For many years, the music business seemed to think that Latin artists needed to follow a stereotypical cross path to gain global attention. Major acts like Bad Bunny and Maluma debunked that idea by becoming undeniable stars without changing their sound or style to fit the world of Anglo pop. But years before either artist appeared, it was Romeo Santos, the bachata heartthrob known for his falsetto, who helped pave the way by refusing to give in to the industry machinery.
Santos began singing in New York in the legendary boy band Aventura, which brought the traditional Dominican genre of bachata into the mainstream. He launched a solo career in 2011 with Formula Vol. 1, a flashy debut that featured massive names like Usher, who performed the song ‘Promise’. “I was one of the first to really say, ‘No, no, nah, I want these artists to sing in my Latin groove,'” Santos says in a recent Zoom call from Miami, where he lives. “Seeing now, a decade later, that some of the biggest records in this industry have that essence of Latin music, I feel like I was a part of that.”
Formula Vol. 1 was a huge success, and Formula Vol. 2 was even bolder. Since then, while working on other wildly popular projects, fans have always wondered if and when they might get a third volume of Formula. Romeo Santos wasn’t entirely sure either, but during the pandemic he began working on a set of songs that felt striking and unexpected, full of fusions and collaborations that continued to propel bachata into the future. He played them for his friends and they all had the same reaction: “This feels like Formula”.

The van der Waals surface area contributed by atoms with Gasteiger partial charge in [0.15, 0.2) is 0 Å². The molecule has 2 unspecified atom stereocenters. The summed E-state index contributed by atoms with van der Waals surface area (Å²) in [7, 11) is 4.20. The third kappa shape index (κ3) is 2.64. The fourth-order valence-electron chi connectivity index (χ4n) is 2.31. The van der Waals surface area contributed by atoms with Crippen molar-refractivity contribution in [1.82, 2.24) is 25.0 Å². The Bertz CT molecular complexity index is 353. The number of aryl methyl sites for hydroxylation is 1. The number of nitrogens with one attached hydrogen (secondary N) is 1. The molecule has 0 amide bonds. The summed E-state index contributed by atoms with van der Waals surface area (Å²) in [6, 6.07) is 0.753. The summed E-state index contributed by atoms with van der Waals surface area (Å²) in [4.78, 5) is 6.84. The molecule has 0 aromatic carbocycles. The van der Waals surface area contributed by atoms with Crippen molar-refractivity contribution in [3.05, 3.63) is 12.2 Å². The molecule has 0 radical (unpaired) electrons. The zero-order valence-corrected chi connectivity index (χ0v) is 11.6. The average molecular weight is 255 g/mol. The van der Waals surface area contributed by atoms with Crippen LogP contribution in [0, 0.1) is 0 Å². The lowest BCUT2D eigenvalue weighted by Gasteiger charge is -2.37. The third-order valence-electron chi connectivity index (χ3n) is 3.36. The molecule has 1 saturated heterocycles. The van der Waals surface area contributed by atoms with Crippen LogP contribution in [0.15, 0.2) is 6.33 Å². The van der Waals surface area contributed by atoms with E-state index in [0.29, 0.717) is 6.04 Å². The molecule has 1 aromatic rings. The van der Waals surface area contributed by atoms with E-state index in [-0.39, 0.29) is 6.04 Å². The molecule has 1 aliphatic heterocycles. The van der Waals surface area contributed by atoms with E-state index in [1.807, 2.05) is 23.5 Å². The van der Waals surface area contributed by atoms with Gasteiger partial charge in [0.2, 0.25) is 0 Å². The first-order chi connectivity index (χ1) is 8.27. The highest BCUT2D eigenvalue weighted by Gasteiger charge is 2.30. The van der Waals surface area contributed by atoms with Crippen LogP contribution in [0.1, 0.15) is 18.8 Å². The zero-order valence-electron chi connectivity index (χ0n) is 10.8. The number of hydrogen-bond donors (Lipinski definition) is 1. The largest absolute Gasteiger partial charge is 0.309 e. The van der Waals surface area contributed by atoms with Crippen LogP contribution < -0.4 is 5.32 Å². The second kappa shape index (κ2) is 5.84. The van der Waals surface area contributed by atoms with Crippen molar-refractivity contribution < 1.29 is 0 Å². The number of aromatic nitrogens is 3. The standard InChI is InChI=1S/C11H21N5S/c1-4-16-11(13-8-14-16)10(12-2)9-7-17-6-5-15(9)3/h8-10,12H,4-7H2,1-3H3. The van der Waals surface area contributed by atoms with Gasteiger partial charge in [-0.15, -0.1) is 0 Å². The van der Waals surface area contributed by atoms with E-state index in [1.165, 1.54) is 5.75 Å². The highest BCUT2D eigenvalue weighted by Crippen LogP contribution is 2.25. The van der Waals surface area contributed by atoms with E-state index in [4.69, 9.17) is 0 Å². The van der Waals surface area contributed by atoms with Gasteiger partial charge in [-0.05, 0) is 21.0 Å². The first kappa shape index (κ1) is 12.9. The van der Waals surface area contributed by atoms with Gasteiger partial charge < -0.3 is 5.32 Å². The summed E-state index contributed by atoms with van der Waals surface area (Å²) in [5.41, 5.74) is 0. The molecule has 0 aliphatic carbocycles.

That’s how he decided that he was finally ready to give people Formula Vol. 3, available on September 1st. “I have never been afraid to experiment with bachata. I have always been able to create ideas that are not the norm, unorthodox,” he says. “There are some musical proposals that people are going to be shocked to hear, because they have never done them before, with artists who are clearly icons.”
Stretching the boundaries of bachata is something Santos has been doing since his Aventura days. The band formed in the Bronx in the 1990s; Romeo Santos was just a teenager and became the lead singer. The quartet originally called themselves Los Tinellers, but after changing their name, they released their debut as Aventura in 1999. They immediately garnered attention for taking on bachata, a genre historically ostracized and vilified since it flourished among working-class New Yorkers. the Dominican Republic, and mixing it with stylish R&B and hip-hop. For Romeo, his approach was simply a reflection of the musical influences around the band as they grew up. “I mean, it would sound great to tell you that we were scientists with our s**t,” He says. “We studied, but it wasn’t even about studying. It was so organic.”
Aventura broke records with box office hits like 2002’s We Broke the Rules and 2009’s The Last. Although the band broke up for a few years to pursue solo work, fans rejoiced in 2019, when the members announced they would be reuniting for their first tour in a decade. The tour sold out in minutes and set them up for a wildly successful comeback, but sadly, several dates were canceled due to the pandemic. Regardless, the guy kept making waves, casting Bad Bunny for 2021’s “Volví,” a song the Puerto Rican superstar immediately loved. “I told him, ‘Listen, I’m pretty sure you’re working on something pretty big, but this is just an idea I have,'” Romeo recalls telling Bad Bunny. “The response was ‘Hell yeah!’ without even hearing the idea.”
As we speak, Romeo is putting the finishing touches on Formula Vol. 3, at the perfect time for a renaissance happening right now: Along with Bad Bunny, artists like Rosalía, The Weeknd, C. Tangana and Nathy Peluso have jumped into bachata in the last year. Other Latin genres, including Dominican dembow, have gone global, and Latin stars are now some of the biggest on the planet, confirming what He always knew: “We were always flyers. We were always killing him. But now, everyone is paying attention.”